Why the Jobs Problem Is Not Going Away

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rebogged from the Harvard Business Review

by Kevin Evers  |   6:30 AM September 21, 2012

The recovery from the Great Recession has been sluggish, no doubt, but if economies keep adding jobs, slowly but surely, then we’ll be good to go, right? No so, say McKinsey’s Richard Dobbs and Anu Madgavkar at VoxEU.  Two long-term trends — ageing workforces and declining birth rates — could stunt growth in advanced economies for decades to come.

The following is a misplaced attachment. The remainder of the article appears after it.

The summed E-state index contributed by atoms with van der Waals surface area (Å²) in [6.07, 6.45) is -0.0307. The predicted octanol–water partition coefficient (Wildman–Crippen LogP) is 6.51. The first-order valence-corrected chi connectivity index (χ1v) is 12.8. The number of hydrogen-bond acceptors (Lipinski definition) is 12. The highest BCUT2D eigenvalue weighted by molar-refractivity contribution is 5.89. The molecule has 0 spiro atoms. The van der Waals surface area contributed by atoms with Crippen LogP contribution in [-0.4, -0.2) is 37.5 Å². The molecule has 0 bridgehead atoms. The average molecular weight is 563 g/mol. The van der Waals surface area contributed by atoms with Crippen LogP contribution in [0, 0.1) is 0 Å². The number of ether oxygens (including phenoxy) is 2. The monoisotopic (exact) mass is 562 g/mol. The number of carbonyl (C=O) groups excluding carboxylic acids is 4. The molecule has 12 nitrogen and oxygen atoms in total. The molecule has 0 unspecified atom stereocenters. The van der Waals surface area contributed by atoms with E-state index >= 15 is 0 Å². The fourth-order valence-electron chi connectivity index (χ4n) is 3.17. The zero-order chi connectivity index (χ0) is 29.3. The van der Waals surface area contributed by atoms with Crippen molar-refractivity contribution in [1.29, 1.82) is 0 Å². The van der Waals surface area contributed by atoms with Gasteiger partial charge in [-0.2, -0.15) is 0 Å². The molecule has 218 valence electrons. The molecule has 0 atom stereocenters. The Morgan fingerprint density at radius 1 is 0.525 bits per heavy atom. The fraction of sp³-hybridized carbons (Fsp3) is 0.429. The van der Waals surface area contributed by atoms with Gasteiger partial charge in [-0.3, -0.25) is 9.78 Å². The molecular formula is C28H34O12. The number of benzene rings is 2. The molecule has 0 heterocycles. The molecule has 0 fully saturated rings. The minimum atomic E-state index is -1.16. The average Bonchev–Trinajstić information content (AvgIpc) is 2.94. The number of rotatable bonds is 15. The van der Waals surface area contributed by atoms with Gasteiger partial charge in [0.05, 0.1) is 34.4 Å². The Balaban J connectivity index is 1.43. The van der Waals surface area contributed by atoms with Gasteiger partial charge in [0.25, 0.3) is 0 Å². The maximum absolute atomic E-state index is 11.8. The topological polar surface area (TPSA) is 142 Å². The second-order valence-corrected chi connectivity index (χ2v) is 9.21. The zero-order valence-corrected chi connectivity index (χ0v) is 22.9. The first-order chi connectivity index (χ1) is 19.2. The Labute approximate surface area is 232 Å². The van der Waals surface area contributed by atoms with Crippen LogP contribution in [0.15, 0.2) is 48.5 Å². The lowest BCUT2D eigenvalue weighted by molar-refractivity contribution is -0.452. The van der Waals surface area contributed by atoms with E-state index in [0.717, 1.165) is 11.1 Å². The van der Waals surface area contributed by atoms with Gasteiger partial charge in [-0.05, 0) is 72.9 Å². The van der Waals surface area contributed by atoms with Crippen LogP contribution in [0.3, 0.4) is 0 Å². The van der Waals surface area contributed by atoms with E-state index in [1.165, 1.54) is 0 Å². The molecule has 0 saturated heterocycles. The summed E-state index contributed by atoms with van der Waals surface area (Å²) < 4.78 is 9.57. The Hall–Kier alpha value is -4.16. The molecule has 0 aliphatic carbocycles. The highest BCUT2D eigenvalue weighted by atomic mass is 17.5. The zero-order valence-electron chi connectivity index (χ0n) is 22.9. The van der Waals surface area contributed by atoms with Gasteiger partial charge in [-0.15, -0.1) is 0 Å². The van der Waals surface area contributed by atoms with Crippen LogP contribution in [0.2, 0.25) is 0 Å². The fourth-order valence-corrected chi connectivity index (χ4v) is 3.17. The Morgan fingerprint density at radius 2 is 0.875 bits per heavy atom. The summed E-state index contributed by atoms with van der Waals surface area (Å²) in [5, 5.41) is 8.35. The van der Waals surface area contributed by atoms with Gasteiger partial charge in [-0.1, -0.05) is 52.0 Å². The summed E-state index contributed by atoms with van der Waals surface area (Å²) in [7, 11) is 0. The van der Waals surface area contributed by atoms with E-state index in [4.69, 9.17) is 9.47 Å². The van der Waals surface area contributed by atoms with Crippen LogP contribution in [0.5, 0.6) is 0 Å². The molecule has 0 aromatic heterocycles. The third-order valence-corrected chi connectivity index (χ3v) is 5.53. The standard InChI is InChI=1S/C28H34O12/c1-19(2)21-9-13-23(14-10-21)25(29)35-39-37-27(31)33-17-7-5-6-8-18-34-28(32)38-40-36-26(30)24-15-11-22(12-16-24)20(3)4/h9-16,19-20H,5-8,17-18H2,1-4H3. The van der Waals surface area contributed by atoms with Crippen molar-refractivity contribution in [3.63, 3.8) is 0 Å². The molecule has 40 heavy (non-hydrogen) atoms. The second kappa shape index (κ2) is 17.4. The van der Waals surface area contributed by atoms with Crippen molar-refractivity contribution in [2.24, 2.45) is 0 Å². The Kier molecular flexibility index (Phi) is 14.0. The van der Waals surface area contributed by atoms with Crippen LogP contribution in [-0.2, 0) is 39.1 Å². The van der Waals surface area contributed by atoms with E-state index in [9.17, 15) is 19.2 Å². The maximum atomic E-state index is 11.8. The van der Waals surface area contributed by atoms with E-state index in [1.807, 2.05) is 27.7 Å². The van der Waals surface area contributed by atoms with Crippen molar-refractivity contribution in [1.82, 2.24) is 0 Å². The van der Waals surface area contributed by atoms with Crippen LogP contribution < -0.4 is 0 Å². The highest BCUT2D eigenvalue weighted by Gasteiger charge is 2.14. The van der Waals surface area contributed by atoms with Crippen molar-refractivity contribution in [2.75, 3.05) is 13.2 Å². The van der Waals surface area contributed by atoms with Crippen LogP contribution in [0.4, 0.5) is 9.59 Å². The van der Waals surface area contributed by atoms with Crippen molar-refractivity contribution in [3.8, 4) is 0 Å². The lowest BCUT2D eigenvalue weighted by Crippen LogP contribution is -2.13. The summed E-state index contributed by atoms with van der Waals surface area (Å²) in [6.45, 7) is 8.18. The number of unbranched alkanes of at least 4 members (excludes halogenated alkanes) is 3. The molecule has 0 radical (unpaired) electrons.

Robbs and Madgavkar say the global workforce will shrink by nearly a third by 2020. Simply put, more retirees will exit the workforce, less college-educated workers will enter. The U.S. should be OK, considering its “relatively young and fast-growing population.” But Japan and Germany and southern European countries? Not so much. So what’s a nation to do besides making more babies? A serious investment in training and education is a good start. If economies don’t act quickly, the authors say, “growth itself will be at risk, income inequality will deepen, public budgets will be under even greater stress, and advances in living standards may cease in some countries. These are outcomes no nation can afford.” Happy Friday…

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